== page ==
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18.5: Microbial Resistance

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    A common problem in antimicrobial chemotherapy is the development of resistant strains of bacteria. Most bacteria become resistant to antimicrobial agents by one or more of the following mechanisms:

    1. Producing enzymes which inactivate the antibiotic, e.g., penicillinase and other beta-lactamases.

    2. Altering the target site in the bacterium to reduce or block binding of the antibiotic, e.g., producing a slightly altered ribosomal subunit that still functions but to which the drug can't bind.

    3. Altering the membranes and transport systems to prevent the entry of the antibiotic into the bacterium and/or using an efflux pump to transport the antibiotic out of the bacterium.

    4. Developing an alternate metabolic pathway to by-pass the metabolic step being blocked by the antimicrobial agent, e.g., overcoming drugs that resemble substrates and tie-up bacterial enzymes.

    5. Increasing the production of a certain bacterial enzyme, e.g., overcoming drugs that resemble substrates and tie-up bacterial enzymes.

    These changes in the bacterium that enable it to resist the antimicrobial agent occur naturally because of mutation or genetic recombination of the DNA in the nucleoid, or as a result of obtaining plasmids from other bacteria. Exposure to the antimicrobial agent then selects for these resistant strains of organism.

    The spread of antibiotic resistance in pathogenic bacteria is due to both direct selection and indirect selection. Direct selection refers to the selection of antibiotic resistant pathogens at the site of infection. Indirect selection is the selection of antibiotic-resistant normal floras within an individual anytime an antibiotic is given. At a later date, these resistant normal floras may transfer resistance genes to pathogens that enter the body. In addition, these resistant normal flora may be transmitted from person to person through such means as the fecal-oral route or through respiratory secretions.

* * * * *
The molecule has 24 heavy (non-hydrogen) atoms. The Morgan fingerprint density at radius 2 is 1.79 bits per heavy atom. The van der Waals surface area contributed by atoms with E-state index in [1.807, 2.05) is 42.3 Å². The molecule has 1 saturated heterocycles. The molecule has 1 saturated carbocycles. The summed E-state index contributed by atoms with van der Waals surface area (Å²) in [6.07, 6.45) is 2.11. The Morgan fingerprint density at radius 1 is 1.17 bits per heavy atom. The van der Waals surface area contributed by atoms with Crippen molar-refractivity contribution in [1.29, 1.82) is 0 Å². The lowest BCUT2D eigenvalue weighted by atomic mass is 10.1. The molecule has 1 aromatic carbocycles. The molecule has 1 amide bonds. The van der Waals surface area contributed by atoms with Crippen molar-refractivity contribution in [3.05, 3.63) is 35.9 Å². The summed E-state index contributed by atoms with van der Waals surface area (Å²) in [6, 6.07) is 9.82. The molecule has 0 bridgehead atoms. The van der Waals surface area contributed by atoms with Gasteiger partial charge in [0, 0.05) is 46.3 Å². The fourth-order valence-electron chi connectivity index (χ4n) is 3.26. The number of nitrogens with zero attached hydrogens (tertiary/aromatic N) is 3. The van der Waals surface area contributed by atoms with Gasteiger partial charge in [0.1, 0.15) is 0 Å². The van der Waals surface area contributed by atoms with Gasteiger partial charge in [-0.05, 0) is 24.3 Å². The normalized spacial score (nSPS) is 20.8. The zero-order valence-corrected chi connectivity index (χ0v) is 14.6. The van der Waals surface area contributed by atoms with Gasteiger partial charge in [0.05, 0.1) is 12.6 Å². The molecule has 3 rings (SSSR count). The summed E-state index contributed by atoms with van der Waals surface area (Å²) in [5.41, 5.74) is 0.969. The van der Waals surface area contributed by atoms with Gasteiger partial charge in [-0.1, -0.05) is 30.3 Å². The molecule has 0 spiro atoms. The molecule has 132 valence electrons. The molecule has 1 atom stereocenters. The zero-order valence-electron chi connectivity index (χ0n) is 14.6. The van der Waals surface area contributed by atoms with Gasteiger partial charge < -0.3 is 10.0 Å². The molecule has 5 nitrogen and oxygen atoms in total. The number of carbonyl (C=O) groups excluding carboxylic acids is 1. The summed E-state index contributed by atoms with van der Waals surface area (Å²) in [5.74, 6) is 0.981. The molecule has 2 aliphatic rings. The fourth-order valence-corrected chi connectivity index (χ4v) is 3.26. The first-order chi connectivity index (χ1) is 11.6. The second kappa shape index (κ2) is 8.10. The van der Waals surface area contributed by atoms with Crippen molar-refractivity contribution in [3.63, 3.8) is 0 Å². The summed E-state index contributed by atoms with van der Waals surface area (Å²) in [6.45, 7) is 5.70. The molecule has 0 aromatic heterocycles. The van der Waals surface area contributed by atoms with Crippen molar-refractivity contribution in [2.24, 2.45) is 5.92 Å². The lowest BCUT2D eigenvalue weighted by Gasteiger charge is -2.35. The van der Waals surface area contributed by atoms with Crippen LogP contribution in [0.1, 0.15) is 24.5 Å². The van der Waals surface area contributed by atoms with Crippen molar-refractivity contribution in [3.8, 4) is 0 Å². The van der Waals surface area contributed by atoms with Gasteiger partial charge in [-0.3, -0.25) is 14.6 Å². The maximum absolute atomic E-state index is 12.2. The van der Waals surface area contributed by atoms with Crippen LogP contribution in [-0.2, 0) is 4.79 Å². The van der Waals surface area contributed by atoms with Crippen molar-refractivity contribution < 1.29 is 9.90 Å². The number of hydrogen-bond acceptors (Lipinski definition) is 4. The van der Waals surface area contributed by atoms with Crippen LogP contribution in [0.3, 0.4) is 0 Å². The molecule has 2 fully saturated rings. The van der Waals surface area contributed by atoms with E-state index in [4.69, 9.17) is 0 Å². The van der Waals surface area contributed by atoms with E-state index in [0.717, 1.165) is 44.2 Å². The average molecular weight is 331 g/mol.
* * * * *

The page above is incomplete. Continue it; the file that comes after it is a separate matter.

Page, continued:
As an example, many Gram-negative bacteria possess R (resistance) plasmids which have genes coding for multiple antibiotic resistance through the mechanisms stated above, as well as transfer genes coding for a sex pilus. Such an organism can conjugate with other bacteria and transfer an R plasmid to them. Escherichia coli, Proteus, Serratia, Salmonella, Shigella, and Pseudomonas are examples of bacteria which frequently have R plasmids. Because of the problem of antibiotic resistance, antibiotic susceptibility testing is usually done in the clinical laboratory to determine which antimicrobial chemotherapeutic agents will most likely be effective on a particular strain of microorganism. This is discussed in the next section.

    To illustrate how plasmids carrying genes coding for antibiotic resistance can be picked up by antibiotic-sensitive bacteria, in today's lab we will use plasmid DNA to transform an Escherichia coli sensitive to the antibiotic ampicillin into one that is resistant to the drug.

    The E. coli will be rendered more "competent" to take up plasmid DNA (pAMP), which contains a gene coding for ampicillin resistance, by treating them with a solution of calcium chloride, cold incubation, and a brief heat shock. They will then be plated on 2 types of media: Lauria-Bertani agar (LB) and Lauria-Bertani agar with ampicillin (LB/amp). Only E. coli that have picked up a plasmid coding for ampicillin resistance will be able to form colonies on the LB/amp agar.

    Further Information

    For more information on microbial resistance to antibiotics, see the following CourseArc lesson:

    Contributors and Attributions


    This page titled 18.5: Microbial Resistance is shared under a not declared license and was authored, remixed, and/or curated by Gary Kaiser.

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